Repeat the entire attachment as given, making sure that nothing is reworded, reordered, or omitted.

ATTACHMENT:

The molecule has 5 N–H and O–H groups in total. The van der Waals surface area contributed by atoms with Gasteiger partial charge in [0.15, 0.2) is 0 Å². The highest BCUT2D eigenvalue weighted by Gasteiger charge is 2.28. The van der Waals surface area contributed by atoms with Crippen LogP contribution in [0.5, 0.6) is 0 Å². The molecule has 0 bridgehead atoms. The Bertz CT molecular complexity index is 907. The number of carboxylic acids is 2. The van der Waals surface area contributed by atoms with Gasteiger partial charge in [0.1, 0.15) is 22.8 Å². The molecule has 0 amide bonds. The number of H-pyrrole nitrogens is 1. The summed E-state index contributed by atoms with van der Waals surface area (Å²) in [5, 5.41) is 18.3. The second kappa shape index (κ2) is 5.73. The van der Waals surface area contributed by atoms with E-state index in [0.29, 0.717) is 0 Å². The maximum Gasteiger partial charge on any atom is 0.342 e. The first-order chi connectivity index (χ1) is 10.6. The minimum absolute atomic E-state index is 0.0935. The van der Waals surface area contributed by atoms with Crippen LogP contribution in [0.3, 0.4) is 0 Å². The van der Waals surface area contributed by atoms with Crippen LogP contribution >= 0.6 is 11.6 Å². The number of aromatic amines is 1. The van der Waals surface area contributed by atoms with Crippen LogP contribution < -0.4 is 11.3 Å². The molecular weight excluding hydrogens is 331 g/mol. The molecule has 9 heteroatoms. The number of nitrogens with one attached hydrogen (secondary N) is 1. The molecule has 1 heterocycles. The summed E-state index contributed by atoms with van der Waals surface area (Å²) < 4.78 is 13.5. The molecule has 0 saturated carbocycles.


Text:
The molecule has 5 N–H and O–H groups in total. The van der Waals surface area contributed by atoms with Gasteiger partial charge in [0.15, 0.2) is 0 Å². The highest BCUT2D eigenvalue weighted by Gasteiger charge is 2.28. The van der Waals surface area contributed by atoms with Crippen LogP contribution in [0.5, 0.6) is 0 Å². The molecule has 0 bridgehead atoms. The Bertz CT molecular complexity index is 907. The number of carboxylic acids is 2. The van der Waals surface area contributed by atoms with Gasteiger partial charge in [0.1, 0.15) is 22.8 Å². The molecule has 0 amide bonds. The number of H-pyrrole nitrogens is 1. The summed E-state index contributed by atoms with van der Waals surface area (Å²) in [5, 5.41) is 18.3. The second kappa shape index (κ2) is 5.73. The van der Waals surface area contributed by atoms with E-state index in [0.29, 0.717) is 0 Å². The maximum Gasteiger partial charge on any atom is 0.342 e. The first-order chi connectivity index (χ1) is 10.6. The minimum absolute atomic E-state index is 0.0935. The van der Waals surface area contributed by atoms with Crippen LogP contribution in [0.3, 0.4) is 0 Å². The van der Waals surface area contributed by atoms with Crippen LogP contribution >= 0.6 is 11.6 Å². The number of aromatic amines is 1. The van der Waals surface area contributed by atoms with Crippen LogP contribution < -0.4 is 11.3 Å². The molecular weight excluding hydrogens is 331 g/mol. The molecule has 9 heteroatoms. The number of nitrogens with one attached hydrogen (secondary N) is 1. The molecule has 1 heterocycles. The summed E-state index contributed by atoms with van der Waals surface area (Å²) < 4.78 is 13.5. The molecule has 0 saturated carbocycles.